In an interview yesterday with our Michele McNeil, Indiana's new superintendent of public instruction, Glenda Ritz, said she would like to see her state develop its own tests, rather than use the ones being developed by the PARCC consortium. Indiana is a governing state in that consortium. And as we've already reported to you, legislation is sitting on the Indiana governor's desk that would "pause" implementation of the common standards there.
Elsewhere in the country, there has been a cluster of technology problems that have disrupted computer-based tests. My colleagues Andrew Ujifusa at the State EdWatch blog and Sean Cavanagh at the Digital Education blog have the details for you. Those disruptions wouldn't exactly be a confidence-booster as the two federally funded assessment consortia build tests that will be entirely computer-based.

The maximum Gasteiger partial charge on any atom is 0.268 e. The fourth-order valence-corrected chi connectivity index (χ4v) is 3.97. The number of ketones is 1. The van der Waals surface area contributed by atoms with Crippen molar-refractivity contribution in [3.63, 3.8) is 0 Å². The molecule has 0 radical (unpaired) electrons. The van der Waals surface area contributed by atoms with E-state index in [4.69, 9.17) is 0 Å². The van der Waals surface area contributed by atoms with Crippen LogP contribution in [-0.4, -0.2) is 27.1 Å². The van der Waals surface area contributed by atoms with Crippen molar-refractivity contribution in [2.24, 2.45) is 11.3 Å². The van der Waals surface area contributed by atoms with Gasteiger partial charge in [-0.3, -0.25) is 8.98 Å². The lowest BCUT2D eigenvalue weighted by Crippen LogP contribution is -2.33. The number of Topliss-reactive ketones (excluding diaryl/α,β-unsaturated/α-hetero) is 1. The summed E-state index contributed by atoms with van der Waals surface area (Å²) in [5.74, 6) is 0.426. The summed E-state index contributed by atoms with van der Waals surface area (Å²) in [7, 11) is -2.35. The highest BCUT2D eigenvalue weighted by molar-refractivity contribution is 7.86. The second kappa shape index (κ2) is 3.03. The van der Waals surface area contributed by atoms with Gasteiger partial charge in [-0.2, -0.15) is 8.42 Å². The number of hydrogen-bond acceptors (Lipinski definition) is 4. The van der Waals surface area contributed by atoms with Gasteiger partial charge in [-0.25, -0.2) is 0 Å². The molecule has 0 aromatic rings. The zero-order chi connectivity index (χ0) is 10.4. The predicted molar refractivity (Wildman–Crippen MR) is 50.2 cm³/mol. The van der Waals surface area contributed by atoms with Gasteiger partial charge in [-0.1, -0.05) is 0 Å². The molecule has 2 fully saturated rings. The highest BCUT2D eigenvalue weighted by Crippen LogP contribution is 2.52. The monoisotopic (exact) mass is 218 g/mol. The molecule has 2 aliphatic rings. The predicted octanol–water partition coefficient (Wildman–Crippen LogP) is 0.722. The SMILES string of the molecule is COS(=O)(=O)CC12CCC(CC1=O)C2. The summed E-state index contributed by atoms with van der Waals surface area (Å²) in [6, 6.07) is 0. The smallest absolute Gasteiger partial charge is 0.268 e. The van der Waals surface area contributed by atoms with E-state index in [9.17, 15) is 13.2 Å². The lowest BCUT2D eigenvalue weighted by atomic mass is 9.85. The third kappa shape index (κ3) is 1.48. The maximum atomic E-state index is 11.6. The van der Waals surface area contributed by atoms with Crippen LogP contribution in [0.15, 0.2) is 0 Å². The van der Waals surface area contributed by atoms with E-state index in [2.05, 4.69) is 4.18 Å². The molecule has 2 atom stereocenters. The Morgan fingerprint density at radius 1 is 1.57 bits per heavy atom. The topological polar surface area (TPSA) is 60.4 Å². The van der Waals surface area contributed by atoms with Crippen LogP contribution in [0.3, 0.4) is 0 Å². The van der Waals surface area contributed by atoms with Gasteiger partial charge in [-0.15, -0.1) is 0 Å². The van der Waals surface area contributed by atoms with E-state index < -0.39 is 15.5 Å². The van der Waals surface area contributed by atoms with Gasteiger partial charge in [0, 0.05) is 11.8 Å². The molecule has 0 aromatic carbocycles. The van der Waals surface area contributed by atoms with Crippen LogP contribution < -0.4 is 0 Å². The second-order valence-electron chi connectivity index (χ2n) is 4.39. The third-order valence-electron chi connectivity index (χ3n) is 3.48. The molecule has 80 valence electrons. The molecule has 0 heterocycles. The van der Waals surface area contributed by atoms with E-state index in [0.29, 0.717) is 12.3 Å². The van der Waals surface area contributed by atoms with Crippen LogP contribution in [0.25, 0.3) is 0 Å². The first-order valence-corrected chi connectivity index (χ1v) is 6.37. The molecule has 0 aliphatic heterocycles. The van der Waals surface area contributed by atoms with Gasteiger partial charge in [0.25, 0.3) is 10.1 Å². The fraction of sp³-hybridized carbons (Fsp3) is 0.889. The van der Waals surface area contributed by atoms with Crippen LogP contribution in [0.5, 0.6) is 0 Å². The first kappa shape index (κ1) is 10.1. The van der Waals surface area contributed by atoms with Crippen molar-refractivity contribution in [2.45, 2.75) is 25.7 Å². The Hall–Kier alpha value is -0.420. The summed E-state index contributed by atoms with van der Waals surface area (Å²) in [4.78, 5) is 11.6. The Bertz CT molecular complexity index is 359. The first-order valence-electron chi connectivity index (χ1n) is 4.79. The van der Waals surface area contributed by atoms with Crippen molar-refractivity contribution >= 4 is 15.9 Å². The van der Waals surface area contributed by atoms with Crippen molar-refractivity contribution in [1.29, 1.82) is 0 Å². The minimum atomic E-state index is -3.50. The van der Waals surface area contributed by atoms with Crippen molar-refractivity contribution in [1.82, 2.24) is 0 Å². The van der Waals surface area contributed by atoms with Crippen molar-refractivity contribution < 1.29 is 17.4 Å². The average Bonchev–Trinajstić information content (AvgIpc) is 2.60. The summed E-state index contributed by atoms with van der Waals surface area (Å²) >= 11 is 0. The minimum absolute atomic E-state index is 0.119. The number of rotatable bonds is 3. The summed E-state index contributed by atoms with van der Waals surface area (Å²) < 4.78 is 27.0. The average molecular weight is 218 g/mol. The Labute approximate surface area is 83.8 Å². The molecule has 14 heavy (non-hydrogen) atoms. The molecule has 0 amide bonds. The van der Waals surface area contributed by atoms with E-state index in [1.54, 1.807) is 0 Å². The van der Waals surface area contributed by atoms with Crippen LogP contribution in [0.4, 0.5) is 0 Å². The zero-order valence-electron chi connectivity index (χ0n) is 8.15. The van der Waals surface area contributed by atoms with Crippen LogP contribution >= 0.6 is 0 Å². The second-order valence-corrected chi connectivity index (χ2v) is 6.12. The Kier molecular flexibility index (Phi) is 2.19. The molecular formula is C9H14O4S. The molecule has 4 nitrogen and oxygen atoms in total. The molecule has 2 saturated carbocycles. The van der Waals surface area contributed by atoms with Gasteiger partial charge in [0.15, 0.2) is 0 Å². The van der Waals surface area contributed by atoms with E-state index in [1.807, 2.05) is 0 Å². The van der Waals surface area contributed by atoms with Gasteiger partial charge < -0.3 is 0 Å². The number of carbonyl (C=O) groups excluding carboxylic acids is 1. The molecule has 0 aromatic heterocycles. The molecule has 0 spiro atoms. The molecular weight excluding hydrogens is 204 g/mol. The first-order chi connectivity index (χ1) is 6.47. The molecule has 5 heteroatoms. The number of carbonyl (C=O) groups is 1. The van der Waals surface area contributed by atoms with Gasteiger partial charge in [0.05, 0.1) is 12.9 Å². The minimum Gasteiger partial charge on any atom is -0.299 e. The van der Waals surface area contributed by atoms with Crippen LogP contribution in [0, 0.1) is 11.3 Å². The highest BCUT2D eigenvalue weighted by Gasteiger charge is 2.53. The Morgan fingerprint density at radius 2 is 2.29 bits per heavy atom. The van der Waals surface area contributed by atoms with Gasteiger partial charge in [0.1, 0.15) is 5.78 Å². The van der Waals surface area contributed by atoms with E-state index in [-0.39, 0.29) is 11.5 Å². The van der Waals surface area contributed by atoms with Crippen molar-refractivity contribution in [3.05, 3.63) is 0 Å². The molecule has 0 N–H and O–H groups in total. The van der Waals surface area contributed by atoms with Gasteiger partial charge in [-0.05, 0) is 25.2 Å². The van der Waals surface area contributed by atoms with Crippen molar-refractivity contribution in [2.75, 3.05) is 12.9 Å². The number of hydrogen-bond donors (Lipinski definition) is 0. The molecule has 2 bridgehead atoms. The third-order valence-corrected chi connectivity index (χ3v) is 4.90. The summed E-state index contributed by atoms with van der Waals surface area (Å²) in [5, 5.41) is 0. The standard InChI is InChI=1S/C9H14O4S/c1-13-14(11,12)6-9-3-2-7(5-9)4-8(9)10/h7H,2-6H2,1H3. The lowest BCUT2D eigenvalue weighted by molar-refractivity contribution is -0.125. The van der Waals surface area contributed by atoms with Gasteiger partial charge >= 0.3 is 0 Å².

As we've reported, there's been a recent uptick in testing opposition, from the student level on up. Marc Tucker of the National Center on Education and the Economy shares his analysis of this on his "Top Performers" opinion blog for Education Week. Note the strong disagreements with his thinking in the comments section of his blog post, as well. And just yesterday, AFT President Randi Weingarten called for a moratorium on any high-stakes consequences from common-core tests until teachers are fully up to speed and able to teach revised curriculum for them.
Academic testing has been divisive for a good long time. With so much money and so many people's futures riding on this new wave of tests, those divisions bear close watching.